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Munster Steel Co Inc. v. Crane 1 Services Inc.

United States District Court, N.D. Indiana, Hammond Division

February 4, 2019

MUNSTER STEEL CO., INC., Plaintiff,
v.
CRANE 1 SERVICES, INC., et al., Defendants. CRANE 1 SERVICES, INC., Third-Party Plaintiff,
v.
CINCINNATI CRANE & HOIST, LLC, Third-Party Defendant.

          OPINION AND ORDER

          JOHN E. MARTIN MAGISTRATE JUDGE

         This matter is before the Court on Crane I Services, Inc.'s Motion to Strike Cincinnati Crane & Hoist, LLC's Affirmative Defenses [DE 124], filed December 12, 2018. Third-Party Plainitff Crane 1 Services seeks to strike all of Third-Party Defendant Cincinnati Crane & Hoist's affirmative defenses pursuant to Federal Rule of Civil Procedure 12(f). Cincinnati filed a response on January 9, 2019, and Crane 1 replied on January 24, 2019.

         I. Standard of Review

          Federal Rule of Civil Procedure 12(f) provides that a “court may strike from a pleading an insufficient defense or any redundant, immaterial, impertinent, or scandalous matter.” Fed.R.Civ.P. 12(f). Motions to strike are generally disfavored, but when striking portions of a pleading “remove[s] unnecessary clutter from the case, ” the motion may “serve to expedite, not delay.” Heller Fin., Inc. v. Midwhey Powder Co., Inc., 883 F.2d 1286, 1294 (7th Cir. 1989). Ultimately, whether to strike material under Rule 12(f) is within the sound discretion of the court. Talbot v. Robert Matthews Distrib. Co., 961 F.2d 654, 665 (7th Cir. 1992). Because affirmative defenses are pleadings, they must meet all pleading requirements of the Federal Rules of Civil Procedure, including “set[ting] forth a ‘short and plain statement' of the defense.” Heller, 883 F.2d at 1294 (quoting Fed.R.Civ.P. 8(a)). “[B]are bones conclusory allegations” which “omit[] any short and plain statement of facts and fail[] totally to allege the necessary elements of the alleged claims” will not meet this standard and may be stricken. Id. at 1295.

         II. Analysis

         Crane 1 seeks to strike each of Cincinnati's affirmative defenses. Cincinnati argues that its defenses meet the requisite pleading standard. The Court addresses each in turn.

         A. First Affirmative Defense

         Cincinnati's first affirmative defense states that Crane 1 fails to state a claim upon which relief can be granted. Crane 1 argues that it should be stricken as lacking in factual support. However, the former Federal Rule of Civil Procedure 84, now abrogated, and the accompanying Form 30 in the Appendix to the Rules explicitly provided for an affirmative defense of failure to state a claim upon which relief may be granted. See Kimbrew v. Advocate Health & Hosps. Corp., No. 10 C 4531, 2010 WL 5135908, at *1 (N.D. Ill.Dec. 8, 2010) (declining to strike on the grounds that “[the] first defense, however, follows the form set forth in the Federal Rules of Civil Procedure”) (citing Fed.R.Civ.P. Form 30); Leon v. Jacobson Transp. Co., No. 10 C 4939, 2010 WL 4810600, at *2 (N.D. Ill. Nov. 19, 2010) (“[T]his language is specifically listed in Form 30, and Rule 84 explicitly states that the Forms ‘suffice' under the rules.”). Therefore, the Court finds that it suffices under the Rules and will not be stricken.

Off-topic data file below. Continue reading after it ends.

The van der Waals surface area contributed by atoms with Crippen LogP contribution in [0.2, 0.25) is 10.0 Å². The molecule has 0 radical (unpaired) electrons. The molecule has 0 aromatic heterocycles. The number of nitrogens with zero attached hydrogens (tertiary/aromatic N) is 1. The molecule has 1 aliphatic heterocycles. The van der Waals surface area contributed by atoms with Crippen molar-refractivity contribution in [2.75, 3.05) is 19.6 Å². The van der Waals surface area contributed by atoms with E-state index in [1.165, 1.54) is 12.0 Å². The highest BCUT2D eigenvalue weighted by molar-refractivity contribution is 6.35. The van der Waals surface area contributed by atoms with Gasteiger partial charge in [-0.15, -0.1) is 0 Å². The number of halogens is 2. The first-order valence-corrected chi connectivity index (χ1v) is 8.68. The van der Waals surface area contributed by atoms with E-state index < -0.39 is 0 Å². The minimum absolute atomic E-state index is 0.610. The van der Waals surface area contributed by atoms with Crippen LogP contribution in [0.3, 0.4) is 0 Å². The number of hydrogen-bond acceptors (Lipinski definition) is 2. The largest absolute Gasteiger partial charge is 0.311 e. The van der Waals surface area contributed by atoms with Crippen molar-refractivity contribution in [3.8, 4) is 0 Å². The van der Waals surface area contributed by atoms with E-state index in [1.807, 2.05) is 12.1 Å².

B. Second, Tenth, and Twelfth Affirmative Defenses

         Cincinnati's second affirmative defense states that the alleged injuries and damages were caused by “the superseding or intervening conduct of other parties”; its tenth states that Cincinnati is “not a proximate or legal cause of any injury or loss”; and its twelfth states that Crane 1 “does not have standing to assert claims raised in the Complaint.” Crane 1 argues that the second defense is duplicative of the tenth, that lack of standing is not an affirmative defense, and that all three lack factual basis and are redundant given the denials to the allegations in the Complaint. Cincinnati provides no argument as to these affirmative defenses. The Court finds that they do not provide sufficient factual detail.

         C. Third, Fourth, Fifth, Sixth, and Thirteenth Affirmative Defenses

         Cincinnati's third affirmative defense alleges that Crane 1's claims are limited by its failure to mitigate damages. Its fourth affirmative defense alleges that it is entitled to “apportionment [from other tortfeasors] for that person or entity's percentage of the tortuous conduct.” Its fifth and sixth affirmative defenses state that the claims are barred by “the doctrine of waiver, release, laches, or estoppel” and “Plaintiff's own negligence, fault, laches, or estoppel, ” respectively. Its thirteenth defense states that it has “a right to set off damages.” These amount to a laundry list of would-be defenses, consisting of “nothing but bare bones conclusory allegations” without “any short and plain statement of facts.” Heller, 883 F.2d at 1295. Accordingly, they must be stricken.

         D. Seventh, Eighth, and Ninth Affirmative Defenses

         Cincinnati's seventh affirmative defense alleges lack of subject matter and/or personal jurisdiction, and its eighth states that the claims “may be barred because venue is not appropriate in this forum.” Its ninth defense states that the claims “may be barred . . . because Plaintiff has failed to join a necessary party.” These, like Cincinnati's prior defenses, are devoid of factual allegations. Cincinnati argues that jurisdiction, venue, and failure to join are contemplated as affirmative defenses under ...


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